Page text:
As far as India is concerned, the state delegations have yet to attain that state of influence or credibility among Chinese local governments. India is still seen as a weak federal state with a powerful central government. India has to remember that Chinese public memory processes new information slowly and language barriers delay matters further. Moreover, access to information in China is not open which furthers hampers prospects of engagements. This lag of information is not conducive especially at a time when Indian chief ministers and states are taking pro-active measures to lure Chinese business to invest in India. In fact, what is happening at the moment is that Chinese provinces are exploiting market opportunities in India while their Indian counterparts are unable to do so for lack of preparation and knowledge.
To come back to the earlier point that most foreign trips by Indian leaders fell short of their objective to elevate the level of economic engagements, this is particularly visible in the Chinese case. When the subnational opportunities are mushrooming, India is not able to capitalise on the easy options available in Chinese provinces. The provincial governments have to understand the potential in allowing Indian business enter in provincial markets and turn ‘domestic’ as it were, which is the need of hour.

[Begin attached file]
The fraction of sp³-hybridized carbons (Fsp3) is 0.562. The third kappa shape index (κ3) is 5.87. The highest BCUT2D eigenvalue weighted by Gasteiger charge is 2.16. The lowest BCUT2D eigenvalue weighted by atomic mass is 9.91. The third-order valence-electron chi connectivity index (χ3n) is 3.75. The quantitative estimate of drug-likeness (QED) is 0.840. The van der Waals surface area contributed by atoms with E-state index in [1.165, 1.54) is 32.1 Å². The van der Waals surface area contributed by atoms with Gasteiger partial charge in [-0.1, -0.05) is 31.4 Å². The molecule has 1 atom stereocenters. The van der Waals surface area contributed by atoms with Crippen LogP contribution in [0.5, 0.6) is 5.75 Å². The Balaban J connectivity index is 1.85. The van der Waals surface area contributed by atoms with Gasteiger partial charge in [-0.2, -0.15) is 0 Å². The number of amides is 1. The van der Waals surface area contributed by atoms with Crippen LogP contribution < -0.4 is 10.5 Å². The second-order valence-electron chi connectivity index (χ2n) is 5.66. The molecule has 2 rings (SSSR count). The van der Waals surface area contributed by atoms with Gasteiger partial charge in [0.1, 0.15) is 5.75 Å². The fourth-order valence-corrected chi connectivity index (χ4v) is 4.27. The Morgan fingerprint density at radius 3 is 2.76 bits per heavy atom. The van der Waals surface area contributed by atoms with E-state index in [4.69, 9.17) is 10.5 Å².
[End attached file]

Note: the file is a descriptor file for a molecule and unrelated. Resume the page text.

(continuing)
India’s economic relations with China just cannot thrive on investments from China and Prime Minister Modi has to play a decisive role in supporting the initiatives which the Indian sub-national governments have already taken. As a former chief minister of Gujarat who visited China four times, he already has much knowledge of the opportunities and pitfalls. In this backdrop, Prime Minister, Modi can use this visit as an opportunity to create a public opinion conducive for Indian business not only in urban China but also in the provinces away from Beijing. Meanwhile, Indian state governments have to work harder and invest more on developing sound economic understanding of China and to craft their policies accordingly.
Aravind Yelery (The writer is Associate Fellow, Institute of Chinese Studies, Delhi)